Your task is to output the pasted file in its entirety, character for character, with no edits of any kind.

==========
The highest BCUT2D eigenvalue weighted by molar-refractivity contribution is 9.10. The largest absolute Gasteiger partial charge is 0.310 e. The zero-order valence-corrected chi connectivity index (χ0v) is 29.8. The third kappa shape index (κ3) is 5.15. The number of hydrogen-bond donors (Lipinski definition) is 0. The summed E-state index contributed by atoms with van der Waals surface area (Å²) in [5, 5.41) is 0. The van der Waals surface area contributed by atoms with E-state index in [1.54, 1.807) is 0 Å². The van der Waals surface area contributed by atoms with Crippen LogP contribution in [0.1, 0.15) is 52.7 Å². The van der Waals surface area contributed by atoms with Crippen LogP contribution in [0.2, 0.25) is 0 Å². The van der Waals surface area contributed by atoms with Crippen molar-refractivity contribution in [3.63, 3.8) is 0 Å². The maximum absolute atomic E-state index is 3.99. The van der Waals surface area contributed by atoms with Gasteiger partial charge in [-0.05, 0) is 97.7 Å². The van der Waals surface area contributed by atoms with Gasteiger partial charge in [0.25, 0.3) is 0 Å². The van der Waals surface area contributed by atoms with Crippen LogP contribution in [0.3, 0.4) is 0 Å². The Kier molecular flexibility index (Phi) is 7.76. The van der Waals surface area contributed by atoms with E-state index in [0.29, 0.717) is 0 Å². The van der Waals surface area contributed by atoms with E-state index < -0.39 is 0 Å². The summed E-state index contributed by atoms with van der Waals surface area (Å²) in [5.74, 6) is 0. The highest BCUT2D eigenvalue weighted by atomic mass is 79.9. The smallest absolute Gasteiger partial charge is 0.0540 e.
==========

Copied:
The highest BCUT2D eigenvalue weighted by molar-refractivity contribution is 9.10. The largest absolute Gasteiger partial charge is 0.310 e. The zero-order valence-corrected chi connectivity index (χ0v) is 29.8. The third kappa shape index (κ3) is 5.15. The number of hydrogen-bond donors (Lipinski definition) is 0. The summed E-state index contributed by atoms with van der Waals surface area (Å²) in [5, 5.41) is 0. The van der Waals surface area contributed by atoms with E-state index in [1.54, 1.807) is 0 Å². The van der Waals surface area contributed by atoms with Crippen LogP contribution in [0.1, 0.15) is 52.7 Å². The van der Waals surface area contributed by atoms with Crippen LogP contribution in [0.2, 0.25) is 0 Å². The van der Waals surface area contributed by atoms with Crippen molar-refractivity contribution in [3.63, 3.8) is 0 Å². The maximum absolute atomic E-state index is 3.99. The van der Waals surface area contributed by atoms with Gasteiger partial charge in [-0.05, 0) is 97.7 Å². The van der Waals surface area contributed by atoms with Gasteiger partial charge in [0.25, 0.3) is 0 Å². The van der Waals surface area contributed by atoms with Crippen LogP contribution in [0.3, 0.4) is 0 Å². The Kier molecular flexibility index (Phi) is 7.76. The van der Waals surface area contributed by atoms with E-state index in [0.29, 0.717) is 0 Å². The van der Waals surface area contributed by atoms with E-state index < -0.39 is 0 Å². The summed E-state index contributed by atoms with van der Waals surface area (Å²) in [5.74, 6) is 0. The highest BCUT2D eigenvalue weighted by atomic mass is 79.9. The smallest absolute Gasteiger partial charge is 0.0540 e.